Revolution Failure

The revolutions of 1830 and 1848 did not seem like failures in their beginning stages, but ultimately became failures. Three revolutions that support this statement are the Hungarian Revolution of 1848, the Frankfort Convention, and the French Revolution of 1848. They all have short-lived success with their revolutions, but in the end their revolutions fell to stronger powers.

The Hungarian Revolution of 1848 is the first example of how the revolutions of 1830 and 1848 were failures. At the start of the revolution, it seemed as if they had a change to win. Their student riots flustered Metternich and the Austrian government, causing Metternich to flee and the government to promise reform. But although it seemed as if they were heading in the right direction, Russia then stepped in to help Austria crush the rebellion. It ended with many of the rebels being imprisoned, exiled, or even killed. This is viewed as a failure because with the help of Russia, Austria got their power back over the people of Hungary.

This primary source shows how Russia and Austria banded together and took down the rebels

This primary source shows how Russia and Austria banded together and took down the rebels. This painting is from the Hungarian Ministry of Foreign Affairs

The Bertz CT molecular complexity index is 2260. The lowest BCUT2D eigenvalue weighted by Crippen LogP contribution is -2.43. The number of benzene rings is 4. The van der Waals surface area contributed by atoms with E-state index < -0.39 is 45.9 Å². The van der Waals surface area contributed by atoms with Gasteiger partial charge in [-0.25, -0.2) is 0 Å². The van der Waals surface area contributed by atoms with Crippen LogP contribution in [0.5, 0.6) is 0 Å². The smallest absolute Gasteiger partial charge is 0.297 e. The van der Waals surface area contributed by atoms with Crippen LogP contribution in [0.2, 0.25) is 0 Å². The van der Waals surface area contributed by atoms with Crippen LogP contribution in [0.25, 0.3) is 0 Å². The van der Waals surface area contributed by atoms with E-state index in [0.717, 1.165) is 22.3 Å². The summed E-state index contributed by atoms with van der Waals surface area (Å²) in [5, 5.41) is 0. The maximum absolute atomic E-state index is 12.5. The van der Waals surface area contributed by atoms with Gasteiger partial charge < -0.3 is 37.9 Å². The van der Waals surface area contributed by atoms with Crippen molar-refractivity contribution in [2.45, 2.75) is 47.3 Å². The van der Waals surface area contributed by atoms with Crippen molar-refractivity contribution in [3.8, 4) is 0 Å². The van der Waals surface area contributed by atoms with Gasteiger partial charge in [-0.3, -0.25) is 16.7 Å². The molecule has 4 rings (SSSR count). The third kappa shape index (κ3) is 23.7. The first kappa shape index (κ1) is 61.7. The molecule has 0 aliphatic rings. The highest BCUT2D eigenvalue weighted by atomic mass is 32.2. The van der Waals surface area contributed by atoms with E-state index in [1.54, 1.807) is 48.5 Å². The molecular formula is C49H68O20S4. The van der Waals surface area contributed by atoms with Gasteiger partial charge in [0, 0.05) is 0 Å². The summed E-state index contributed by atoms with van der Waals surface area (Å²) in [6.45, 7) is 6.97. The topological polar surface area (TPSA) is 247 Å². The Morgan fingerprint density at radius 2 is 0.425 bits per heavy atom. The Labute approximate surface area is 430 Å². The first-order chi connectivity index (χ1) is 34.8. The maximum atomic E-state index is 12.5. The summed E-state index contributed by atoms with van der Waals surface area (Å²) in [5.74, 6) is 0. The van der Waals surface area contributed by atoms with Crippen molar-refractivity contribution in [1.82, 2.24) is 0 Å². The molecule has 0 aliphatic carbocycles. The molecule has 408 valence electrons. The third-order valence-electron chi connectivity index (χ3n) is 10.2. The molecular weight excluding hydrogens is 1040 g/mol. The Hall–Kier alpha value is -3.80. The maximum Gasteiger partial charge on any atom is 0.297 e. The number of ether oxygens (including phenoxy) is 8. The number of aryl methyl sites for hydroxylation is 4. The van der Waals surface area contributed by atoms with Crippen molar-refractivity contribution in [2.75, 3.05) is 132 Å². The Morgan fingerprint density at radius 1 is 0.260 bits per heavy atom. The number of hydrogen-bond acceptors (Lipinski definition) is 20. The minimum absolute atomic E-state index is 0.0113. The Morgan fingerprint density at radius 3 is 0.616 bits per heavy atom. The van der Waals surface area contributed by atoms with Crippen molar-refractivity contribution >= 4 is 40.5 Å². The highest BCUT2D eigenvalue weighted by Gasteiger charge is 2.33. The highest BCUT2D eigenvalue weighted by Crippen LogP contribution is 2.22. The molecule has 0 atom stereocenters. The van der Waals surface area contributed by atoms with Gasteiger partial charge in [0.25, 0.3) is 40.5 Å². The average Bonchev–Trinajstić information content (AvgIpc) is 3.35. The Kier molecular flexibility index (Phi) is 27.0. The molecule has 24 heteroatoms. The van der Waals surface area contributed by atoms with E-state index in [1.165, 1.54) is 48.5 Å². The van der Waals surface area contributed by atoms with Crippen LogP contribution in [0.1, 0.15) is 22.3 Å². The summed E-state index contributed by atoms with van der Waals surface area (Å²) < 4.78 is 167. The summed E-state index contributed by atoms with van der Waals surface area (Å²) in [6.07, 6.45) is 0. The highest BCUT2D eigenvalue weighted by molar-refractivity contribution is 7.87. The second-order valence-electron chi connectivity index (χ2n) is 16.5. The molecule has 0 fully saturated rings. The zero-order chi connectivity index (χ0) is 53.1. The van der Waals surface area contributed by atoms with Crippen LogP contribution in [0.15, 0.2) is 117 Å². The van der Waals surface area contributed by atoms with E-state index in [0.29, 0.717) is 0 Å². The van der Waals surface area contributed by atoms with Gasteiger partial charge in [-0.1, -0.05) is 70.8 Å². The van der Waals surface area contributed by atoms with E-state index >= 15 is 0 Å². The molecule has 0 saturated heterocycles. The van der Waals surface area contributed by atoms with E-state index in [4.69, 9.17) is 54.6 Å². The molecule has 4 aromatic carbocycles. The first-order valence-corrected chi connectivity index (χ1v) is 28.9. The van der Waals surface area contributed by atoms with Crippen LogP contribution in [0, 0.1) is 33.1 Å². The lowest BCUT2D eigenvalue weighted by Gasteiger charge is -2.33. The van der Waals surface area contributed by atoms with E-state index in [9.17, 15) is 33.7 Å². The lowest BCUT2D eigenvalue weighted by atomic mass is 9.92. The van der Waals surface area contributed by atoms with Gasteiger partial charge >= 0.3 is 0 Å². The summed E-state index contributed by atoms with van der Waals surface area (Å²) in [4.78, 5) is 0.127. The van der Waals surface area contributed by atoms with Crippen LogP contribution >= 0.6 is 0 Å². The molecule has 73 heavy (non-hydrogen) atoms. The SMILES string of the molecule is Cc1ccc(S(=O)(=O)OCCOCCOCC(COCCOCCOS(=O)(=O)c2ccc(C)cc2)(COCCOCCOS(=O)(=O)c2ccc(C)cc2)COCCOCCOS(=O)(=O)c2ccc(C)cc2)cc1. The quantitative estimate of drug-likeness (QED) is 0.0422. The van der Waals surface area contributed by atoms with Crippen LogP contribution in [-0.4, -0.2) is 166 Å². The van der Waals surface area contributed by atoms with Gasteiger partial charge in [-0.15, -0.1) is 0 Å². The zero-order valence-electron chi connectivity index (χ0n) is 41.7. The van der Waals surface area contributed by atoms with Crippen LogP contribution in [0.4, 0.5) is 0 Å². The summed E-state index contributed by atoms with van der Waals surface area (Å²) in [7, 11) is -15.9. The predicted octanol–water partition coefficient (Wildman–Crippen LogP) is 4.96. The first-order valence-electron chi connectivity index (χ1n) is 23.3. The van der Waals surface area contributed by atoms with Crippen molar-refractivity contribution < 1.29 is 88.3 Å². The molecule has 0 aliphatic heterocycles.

The Frankfort Convention of 1848 in Germany is another example of a failed revolution. They were fighting for freedom from Germany and Prussia, and their main goal was to have a constitutional monarchy instead of Frederick William VI, who was the King of Prussia at the time. This convention was created to aid the revolution. Just like Hungary, the revolutionaries at first got what they wanted, and had a monarchy for about a year. But then the convention was dissolved, the constitution was rejected, and Fredrick’s forces killed many.  This is a failure because ultimately Frederick rejected their ideas and used his forces to regain any power that he had lost.

Finally, the French Revolution of 1848 is yet another revolution that succeeded briefly, but in the end is classified as a failure. The goal of the French this time around was to get rid of Louis Felipe and his monarchy, and replace it with a republic. The people got their republic, but like all of the other revolutions, it only was in place for a short time. In 1852, Napoleon stepped in and proclaimed himself as the new emperor of France. This revolution was a failure because the main goal was to get rid of the monarchy, and in the end they ended up with another monarchy.

Here is a link to my group’s EduCreation on the Hungarian Revolution of 1848:

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